Dinner was wonderful and there was entertainment as well. It is going to be tough to return to the real world of cooking and dirty dishes after this marvelous year.

Susan W. did a very nice thing. She is not continuing after Singapore and since she has bikes at home she decided not to go to the expense of sending her Odyssey bike home. She gave Ruth her rear wheel. It is one of the specially built super strong ones that cost several hundred dollars. Last I knew she had given away every part except the frame. When Lynn was my roommate at the Landjut Hotel she told me that since she no longer wanted to ride she had lent parts of her bicycle to other riders who did want to ride but couldn’t because of broken parts. That was the first I learned of the ‘bike organ donor’ program. Some people are going to donate their bicycles to a charity in New Zealand that our Kiwi rider, Ron, has located. I will keep mine because now that I am used to it I like it. At first I didn’t, I thought it was heavy, bulky and ugly. I called it The Tortoise. It is still all of that but even uglier than it was because it is so beat-up and rusty. No amount of washing and cleaning will ever make it look good again. The fenders are broken, only half of the front one remains and the rear fender is broken in two and reattached in such a way that there is now a large gap which allows all the dirt to fly off the tire and onto the bike. Maybe I can replace the fenders in New Zealand. It also needs a new rear cluster and chain. Both tires have a gash so it is only a matter of time for them. But I have been fortunate to have less bike trouble and expenses than most people.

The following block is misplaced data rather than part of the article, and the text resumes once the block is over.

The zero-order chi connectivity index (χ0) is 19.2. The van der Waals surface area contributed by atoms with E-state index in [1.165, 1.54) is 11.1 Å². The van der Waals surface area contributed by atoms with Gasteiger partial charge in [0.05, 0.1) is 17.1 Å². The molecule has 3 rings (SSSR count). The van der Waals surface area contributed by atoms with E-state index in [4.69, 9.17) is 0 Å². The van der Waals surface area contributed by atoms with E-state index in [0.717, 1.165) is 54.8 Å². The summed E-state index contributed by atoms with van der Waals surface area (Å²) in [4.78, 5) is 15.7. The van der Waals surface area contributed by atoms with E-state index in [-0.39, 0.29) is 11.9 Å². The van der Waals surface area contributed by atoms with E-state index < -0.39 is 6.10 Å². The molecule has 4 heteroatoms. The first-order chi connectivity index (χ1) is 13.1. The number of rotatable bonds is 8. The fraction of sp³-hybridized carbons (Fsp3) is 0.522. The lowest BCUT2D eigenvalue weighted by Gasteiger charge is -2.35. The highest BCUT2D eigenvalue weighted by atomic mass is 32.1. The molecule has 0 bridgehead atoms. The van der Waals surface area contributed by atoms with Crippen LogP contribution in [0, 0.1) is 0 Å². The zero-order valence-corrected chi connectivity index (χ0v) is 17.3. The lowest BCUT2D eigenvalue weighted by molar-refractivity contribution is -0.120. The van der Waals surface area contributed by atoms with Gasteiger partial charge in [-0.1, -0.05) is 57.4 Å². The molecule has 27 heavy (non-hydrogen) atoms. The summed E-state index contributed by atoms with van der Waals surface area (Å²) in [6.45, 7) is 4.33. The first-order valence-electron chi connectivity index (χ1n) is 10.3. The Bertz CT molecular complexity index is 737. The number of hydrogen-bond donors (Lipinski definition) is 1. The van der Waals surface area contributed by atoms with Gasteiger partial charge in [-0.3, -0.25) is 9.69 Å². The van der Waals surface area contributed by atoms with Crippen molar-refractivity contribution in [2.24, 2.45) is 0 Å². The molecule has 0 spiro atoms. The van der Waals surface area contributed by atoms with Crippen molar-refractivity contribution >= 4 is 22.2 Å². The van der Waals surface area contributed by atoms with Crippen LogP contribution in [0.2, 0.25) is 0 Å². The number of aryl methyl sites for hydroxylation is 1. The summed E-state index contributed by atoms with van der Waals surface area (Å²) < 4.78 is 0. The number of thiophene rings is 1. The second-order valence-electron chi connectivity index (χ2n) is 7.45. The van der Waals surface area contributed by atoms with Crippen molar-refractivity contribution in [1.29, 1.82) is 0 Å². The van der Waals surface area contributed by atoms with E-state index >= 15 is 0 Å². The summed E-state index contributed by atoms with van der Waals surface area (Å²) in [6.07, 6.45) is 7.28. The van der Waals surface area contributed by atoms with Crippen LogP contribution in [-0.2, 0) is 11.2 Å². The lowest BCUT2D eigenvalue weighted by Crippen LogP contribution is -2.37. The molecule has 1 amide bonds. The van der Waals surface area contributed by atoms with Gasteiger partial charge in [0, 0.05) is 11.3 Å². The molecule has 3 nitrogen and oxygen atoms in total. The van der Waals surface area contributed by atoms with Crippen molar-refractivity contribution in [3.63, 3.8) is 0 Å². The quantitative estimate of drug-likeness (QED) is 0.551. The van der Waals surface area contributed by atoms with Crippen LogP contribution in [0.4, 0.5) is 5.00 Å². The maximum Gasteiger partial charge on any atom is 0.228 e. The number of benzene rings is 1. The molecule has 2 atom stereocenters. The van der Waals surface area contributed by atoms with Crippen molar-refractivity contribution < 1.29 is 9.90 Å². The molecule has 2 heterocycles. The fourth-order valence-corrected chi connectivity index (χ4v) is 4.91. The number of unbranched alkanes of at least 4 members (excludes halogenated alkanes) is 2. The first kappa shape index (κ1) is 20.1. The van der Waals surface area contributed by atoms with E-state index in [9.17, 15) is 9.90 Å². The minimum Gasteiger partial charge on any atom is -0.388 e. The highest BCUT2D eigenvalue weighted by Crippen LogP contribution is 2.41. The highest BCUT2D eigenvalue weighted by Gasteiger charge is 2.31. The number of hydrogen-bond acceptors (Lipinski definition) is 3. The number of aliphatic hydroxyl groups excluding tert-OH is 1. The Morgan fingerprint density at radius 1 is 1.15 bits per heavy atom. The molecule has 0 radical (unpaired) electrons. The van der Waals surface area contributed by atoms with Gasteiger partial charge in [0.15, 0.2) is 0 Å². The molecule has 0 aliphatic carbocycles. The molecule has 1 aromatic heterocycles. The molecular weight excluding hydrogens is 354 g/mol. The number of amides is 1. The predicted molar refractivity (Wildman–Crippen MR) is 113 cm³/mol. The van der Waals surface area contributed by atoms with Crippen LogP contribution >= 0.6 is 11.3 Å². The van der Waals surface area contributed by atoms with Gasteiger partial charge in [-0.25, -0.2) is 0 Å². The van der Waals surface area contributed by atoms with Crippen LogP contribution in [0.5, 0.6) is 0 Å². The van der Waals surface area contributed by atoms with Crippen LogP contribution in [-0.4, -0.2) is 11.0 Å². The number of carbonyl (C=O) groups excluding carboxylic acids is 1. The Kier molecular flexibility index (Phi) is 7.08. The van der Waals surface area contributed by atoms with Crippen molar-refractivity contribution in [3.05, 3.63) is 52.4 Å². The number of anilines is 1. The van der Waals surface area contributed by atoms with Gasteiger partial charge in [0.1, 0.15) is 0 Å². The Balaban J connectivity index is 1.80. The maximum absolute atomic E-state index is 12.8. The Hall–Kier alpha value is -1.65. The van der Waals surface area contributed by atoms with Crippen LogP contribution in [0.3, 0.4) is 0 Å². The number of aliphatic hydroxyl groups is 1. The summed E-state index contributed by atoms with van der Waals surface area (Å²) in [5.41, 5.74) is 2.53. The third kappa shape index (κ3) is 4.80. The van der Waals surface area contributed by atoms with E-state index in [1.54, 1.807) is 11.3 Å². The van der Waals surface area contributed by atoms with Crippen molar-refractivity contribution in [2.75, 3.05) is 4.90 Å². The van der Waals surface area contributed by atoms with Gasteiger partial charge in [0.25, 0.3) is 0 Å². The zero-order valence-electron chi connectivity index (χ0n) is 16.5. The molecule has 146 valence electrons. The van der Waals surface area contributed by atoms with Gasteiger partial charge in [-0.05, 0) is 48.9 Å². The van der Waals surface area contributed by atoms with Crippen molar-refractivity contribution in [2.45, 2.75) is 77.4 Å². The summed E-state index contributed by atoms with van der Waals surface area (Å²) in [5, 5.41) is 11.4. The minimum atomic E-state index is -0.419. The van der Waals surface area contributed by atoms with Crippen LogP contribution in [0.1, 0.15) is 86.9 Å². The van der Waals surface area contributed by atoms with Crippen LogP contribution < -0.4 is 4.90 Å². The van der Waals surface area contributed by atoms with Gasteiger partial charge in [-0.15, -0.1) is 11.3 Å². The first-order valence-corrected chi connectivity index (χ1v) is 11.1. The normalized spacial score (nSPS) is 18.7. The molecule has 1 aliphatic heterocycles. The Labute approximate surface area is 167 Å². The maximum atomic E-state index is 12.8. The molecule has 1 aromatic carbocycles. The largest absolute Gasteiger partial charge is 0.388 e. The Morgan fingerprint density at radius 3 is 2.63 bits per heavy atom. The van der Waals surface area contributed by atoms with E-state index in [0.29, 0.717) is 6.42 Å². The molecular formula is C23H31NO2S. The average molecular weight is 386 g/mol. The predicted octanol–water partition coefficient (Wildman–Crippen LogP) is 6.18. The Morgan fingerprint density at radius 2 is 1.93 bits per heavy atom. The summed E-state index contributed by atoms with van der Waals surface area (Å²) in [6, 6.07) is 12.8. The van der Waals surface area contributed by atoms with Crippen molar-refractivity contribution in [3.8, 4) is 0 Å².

Once in awhile we get a hotel room with the news in English, usually CNN. So we have heard about the presidential election vote recounting. We have one rider with perhaps more interest in the outcome than the rest of us, Larry Gore, third cousin of Al Gore. Another rider also is closely involved in the election. Ken, of Emily and Ken, designed one of the ballots in Florida that is causing trouble with the recount. He had to leave the ride and fly to Florida to help sort out the mess. I was surprised to learn that each county designs its own ballot. I would have thought that there was a standard format used by every county in the nation. I think they should let the counties with confusing ballots vote again. It would not be fair to win or lose an election because of a fault in the design of a ballot. 

Goodbye, Alice 

DAY 329

Desaru to Singapore

November 24, 2000 

This was our last riding day of the Odyssey as we had known it and one of the shortest riding days ever, something like 40 km. altogether.